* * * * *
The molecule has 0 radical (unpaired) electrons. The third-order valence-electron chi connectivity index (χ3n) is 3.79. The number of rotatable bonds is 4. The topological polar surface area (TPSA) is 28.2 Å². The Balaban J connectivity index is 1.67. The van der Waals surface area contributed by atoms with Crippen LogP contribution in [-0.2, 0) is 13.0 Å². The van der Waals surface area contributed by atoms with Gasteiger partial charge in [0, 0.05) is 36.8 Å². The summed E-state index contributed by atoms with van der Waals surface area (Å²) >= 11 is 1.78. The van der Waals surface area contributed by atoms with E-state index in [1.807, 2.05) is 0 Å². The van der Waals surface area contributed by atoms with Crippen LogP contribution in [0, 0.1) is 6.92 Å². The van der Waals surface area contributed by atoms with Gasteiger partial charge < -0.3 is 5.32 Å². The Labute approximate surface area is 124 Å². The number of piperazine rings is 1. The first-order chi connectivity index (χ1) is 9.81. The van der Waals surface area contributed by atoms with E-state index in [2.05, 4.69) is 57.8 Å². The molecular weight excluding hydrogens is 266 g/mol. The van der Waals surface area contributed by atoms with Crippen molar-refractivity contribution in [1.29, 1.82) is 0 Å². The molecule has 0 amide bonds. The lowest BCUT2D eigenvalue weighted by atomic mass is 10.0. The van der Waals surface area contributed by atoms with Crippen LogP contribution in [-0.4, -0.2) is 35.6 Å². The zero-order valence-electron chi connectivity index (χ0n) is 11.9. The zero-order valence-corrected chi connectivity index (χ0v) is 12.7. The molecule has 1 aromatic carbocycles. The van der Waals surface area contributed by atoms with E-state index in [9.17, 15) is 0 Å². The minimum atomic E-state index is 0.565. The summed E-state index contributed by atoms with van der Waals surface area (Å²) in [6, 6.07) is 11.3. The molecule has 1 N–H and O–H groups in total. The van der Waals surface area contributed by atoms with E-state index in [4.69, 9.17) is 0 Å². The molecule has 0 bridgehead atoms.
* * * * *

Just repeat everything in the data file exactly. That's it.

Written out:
The molecule has 0 radical (unpaired) electrons. The third-order valence-electron chi connectivity index (χ3n) is 3.79. The number of rotatable bonds is 4. The topological polar surface area (TPSA) is 28.2 Å². The Balaban J connectivity index is 1.67. The van der Waals surface area contributed by atoms with Crippen LogP contribution in [-0.2, 0) is 13.0 Å². The van der Waals surface area contributed by atoms with Gasteiger partial charge in [0, 0.05) is 36.8 Å². The summed E-state index contributed by atoms with van der Waals surface area (Å²) >= 11 is 1.78. The van der Waals surface area contributed by atoms with E-state index in [1.807, 2.05) is 0 Å². The van der Waals surface area contributed by atoms with Crippen LogP contribution in [0, 0.1) is 6.92 Å². The van der Waals surface area contributed by atoms with Gasteiger partial charge < -0.3 is 5.32 Å². The Labute approximate surface area is 124 Å². The number of piperazine rings is 1. The first-order chi connectivity index (χ1) is 9.81. The van der Waals surface area contributed by atoms with E-state index in [2.05, 4.69) is 57.8 Å². The molecular weight excluding hydrogens is 266 g/mol. The van der Waals surface area contributed by atoms with Crippen molar-refractivity contribution in [1.29, 1.82) is 0 Å². The molecule has 0 amide bonds. The lowest BCUT2D eigenvalue weighted by atomic mass is 10.0. The van der Waals surface area contributed by atoms with Crippen LogP contribution in [-0.4, -0.2) is 35.6 Å². The zero-order valence-electron chi connectivity index (χ0n) is 11.9. The zero-order valence-corrected chi connectivity index (χ0v) is 12.7. The molecule has 1 aromatic carbocycles. The van der Waals surface area contributed by atoms with E-state index in [9.17, 15) is 0 Å². The minimum atomic E-state index is 0.565. The summed E-state index contributed by atoms with van der Waals surface area (Å²) in [6, 6.07) is 11.3. The molecule has 1 N–H and O–H groups in total. The van der Waals surface area contributed by atoms with E-state index in [4.69, 9.17) is 0 Å². The molecule has 0 bridgehead atoms.